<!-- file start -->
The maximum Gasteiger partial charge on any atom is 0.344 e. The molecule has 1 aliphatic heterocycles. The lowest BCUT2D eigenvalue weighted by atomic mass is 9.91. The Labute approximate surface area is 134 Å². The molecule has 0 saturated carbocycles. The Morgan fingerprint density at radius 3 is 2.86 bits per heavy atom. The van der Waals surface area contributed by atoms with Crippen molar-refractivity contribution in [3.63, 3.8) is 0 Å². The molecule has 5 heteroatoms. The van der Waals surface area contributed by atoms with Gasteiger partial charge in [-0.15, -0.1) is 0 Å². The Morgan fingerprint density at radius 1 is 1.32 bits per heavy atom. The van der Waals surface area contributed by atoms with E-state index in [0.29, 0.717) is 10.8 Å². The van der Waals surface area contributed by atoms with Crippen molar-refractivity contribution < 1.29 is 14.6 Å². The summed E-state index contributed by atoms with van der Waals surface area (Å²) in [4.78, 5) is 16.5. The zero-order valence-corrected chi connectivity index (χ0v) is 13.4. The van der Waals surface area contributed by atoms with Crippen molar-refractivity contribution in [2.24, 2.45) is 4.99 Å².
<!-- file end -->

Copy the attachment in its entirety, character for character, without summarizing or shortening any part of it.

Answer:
The maximum Gasteiger partial charge on any atom is 0.344 e. The molecule has 1 aliphatic heterocycles. The lowest BCUT2D eigenvalue weighted by atomic mass is 9.91. The Labute approximate surface area is 134 Å². The molecule has 0 saturated carbocycles. The Morgan fingerprint density at radius 3 is 2.86 bits per heavy atom. The van der Waals surface area contributed by atoms with Crippen molar-refractivity contribution in [3.63, 3.8) is 0 Å². The molecule has 5 heteroatoms. The van der Waals surface area contributed by atoms with Gasteiger partial charge in [-0.15, -0.1) is 0 Å². The Morgan fingerprint density at radius 1 is 1.32 bits per heavy atom. The van der Waals surface area contributed by atoms with E-state index in [0.29, 0.717) is 10.8 Å². The van der Waals surface area contributed by atoms with Crippen molar-refractivity contribution < 1.29 is 14.6 Å². The summed E-state index contributed by atoms with van der Waals surface area (Å²) in [4.78, 5) is 16.5. The zero-order valence-corrected chi connectivity index (χ0v) is 13.4. The van der Waals surface area contributed by atoms with Crippen molar-refractivity contribution in [2.24, 2.45) is 4.99 Å².